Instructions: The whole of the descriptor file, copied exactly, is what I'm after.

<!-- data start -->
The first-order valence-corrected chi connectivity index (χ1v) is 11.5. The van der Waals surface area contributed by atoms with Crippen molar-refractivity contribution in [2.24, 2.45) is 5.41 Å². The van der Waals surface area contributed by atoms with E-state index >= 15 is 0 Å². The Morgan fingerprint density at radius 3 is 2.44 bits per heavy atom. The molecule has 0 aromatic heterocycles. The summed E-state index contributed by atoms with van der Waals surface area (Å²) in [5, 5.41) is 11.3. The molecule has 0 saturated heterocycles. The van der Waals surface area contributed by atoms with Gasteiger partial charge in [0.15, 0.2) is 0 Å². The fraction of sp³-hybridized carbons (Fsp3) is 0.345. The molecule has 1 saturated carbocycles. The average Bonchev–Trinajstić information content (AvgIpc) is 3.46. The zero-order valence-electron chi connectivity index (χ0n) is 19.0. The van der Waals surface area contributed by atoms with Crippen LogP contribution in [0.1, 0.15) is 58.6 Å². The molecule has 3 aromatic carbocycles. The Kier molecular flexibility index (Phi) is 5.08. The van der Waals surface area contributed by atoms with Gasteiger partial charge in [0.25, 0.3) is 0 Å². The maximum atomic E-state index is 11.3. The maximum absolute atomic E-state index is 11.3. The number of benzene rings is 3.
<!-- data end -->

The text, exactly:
The first-order valence-corrected chi connectivity index (χ1v) is 11.5. The van der Waals surface area contributed by atoms with Crippen molar-refractivity contribution in [2.24, 2.45) is 5.41 Å². The van der Waals surface area contributed by atoms with E-state index >= 15 is 0 Å². The Morgan fingerprint density at radius 3 is 2.44 bits per heavy atom. The molecule has 0 aromatic heterocycles. The summed E-state index contributed by atoms with van der Waals surface area (Å²) in [5, 5.41) is 11.3. The molecule has 0 saturated heterocycles. The van der Waals surface area contributed by atoms with Gasteiger partial charge in [0.15, 0.2) is 0 Å². The fraction of sp³-hybridized carbons (Fsp3) is 0.345. The molecule has 1 saturated carbocycles. The average Bonchev–Trinajstić information content (AvgIpc) is 3.46. The zero-order valence-electron chi connectivity index (χ0n) is 19.0. The van der Waals surface area contributed by atoms with Crippen LogP contribution in [0.1, 0.15) is 58.6 Å². The molecule has 3 aromatic carbocycles. The Kier molecular flexibility index (Phi) is 5.08. The van der Waals surface area contributed by atoms with Gasteiger partial charge in [0.25, 0.3) is 0 Å². The maximum atomic E-state index is 11.3. The maximum absolute atomic E-state index is 11.3. The number of benzene rings is 3.